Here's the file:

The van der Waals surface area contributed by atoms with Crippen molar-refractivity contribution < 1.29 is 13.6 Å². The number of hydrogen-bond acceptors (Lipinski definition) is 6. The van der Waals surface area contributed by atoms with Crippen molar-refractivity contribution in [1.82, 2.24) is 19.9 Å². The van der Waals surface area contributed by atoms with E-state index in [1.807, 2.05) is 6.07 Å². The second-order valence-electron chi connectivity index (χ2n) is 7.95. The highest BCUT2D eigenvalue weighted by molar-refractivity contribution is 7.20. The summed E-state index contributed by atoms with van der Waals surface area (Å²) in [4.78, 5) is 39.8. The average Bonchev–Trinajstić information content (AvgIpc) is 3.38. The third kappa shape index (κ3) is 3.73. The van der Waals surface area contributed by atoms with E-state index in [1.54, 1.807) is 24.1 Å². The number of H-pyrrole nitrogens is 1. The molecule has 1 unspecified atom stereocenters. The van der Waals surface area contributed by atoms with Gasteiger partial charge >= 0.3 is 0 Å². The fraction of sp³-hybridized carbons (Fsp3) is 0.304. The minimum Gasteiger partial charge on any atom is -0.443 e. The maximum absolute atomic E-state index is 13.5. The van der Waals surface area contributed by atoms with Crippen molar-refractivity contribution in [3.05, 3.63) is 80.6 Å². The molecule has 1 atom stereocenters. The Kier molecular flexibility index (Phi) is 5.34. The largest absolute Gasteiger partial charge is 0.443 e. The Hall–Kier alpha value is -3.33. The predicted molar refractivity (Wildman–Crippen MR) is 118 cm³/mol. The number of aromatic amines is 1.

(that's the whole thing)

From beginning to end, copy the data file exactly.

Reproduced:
The van der Waals surface area contributed by atoms with Crippen molar-refractivity contribution < 1.29 is 13.6 Å². The number of hydrogen-bond acceptors (Lipinski definition) is 6. The van der Waals surface area contributed by atoms with Crippen molar-refractivity contribution in [1.82, 2.24) is 19.9 Å². The van der Waals surface area contributed by atoms with E-state index in [1.807, 2.05) is 6.07 Å². The second-order valence-electron chi connectivity index (χ2n) is 7.95. The highest BCUT2D eigenvalue weighted by molar-refractivity contribution is 7.20. The summed E-state index contributed by atoms with van der Waals surface area (Å²) in [4.78, 5) is 39.8. The average Bonchev–Trinajstić information content (AvgIpc) is 3.38. The third kappa shape index (κ3) is 3.73. The van der Waals surface area contributed by atoms with E-state index in [1.54, 1.807) is 24.1 Å². The number of H-pyrrole nitrogens is 1. The molecule has 1 unspecified atom stereocenters. The van der Waals surface area contributed by atoms with Gasteiger partial charge >= 0.3 is 0 Å². The fraction of sp³-hybridized carbons (Fsp3) is 0.304. The minimum Gasteiger partial charge on any atom is -0.443 e. The maximum absolute atomic E-state index is 13.5. The van der Waals surface area contributed by atoms with Crippen molar-refractivity contribution in [3.05, 3.63) is 80.6 Å². The molecule has 1 atom stereocenters. The Kier molecular flexibility index (Phi) is 5.34. The largest absolute Gasteiger partial charge is 0.443 e. The Hall–Kier alpha value is -3.33. The predicted molar refractivity (Wildman–Crippen MR) is 118 cm³/mol. The number of aromatic amines is 1.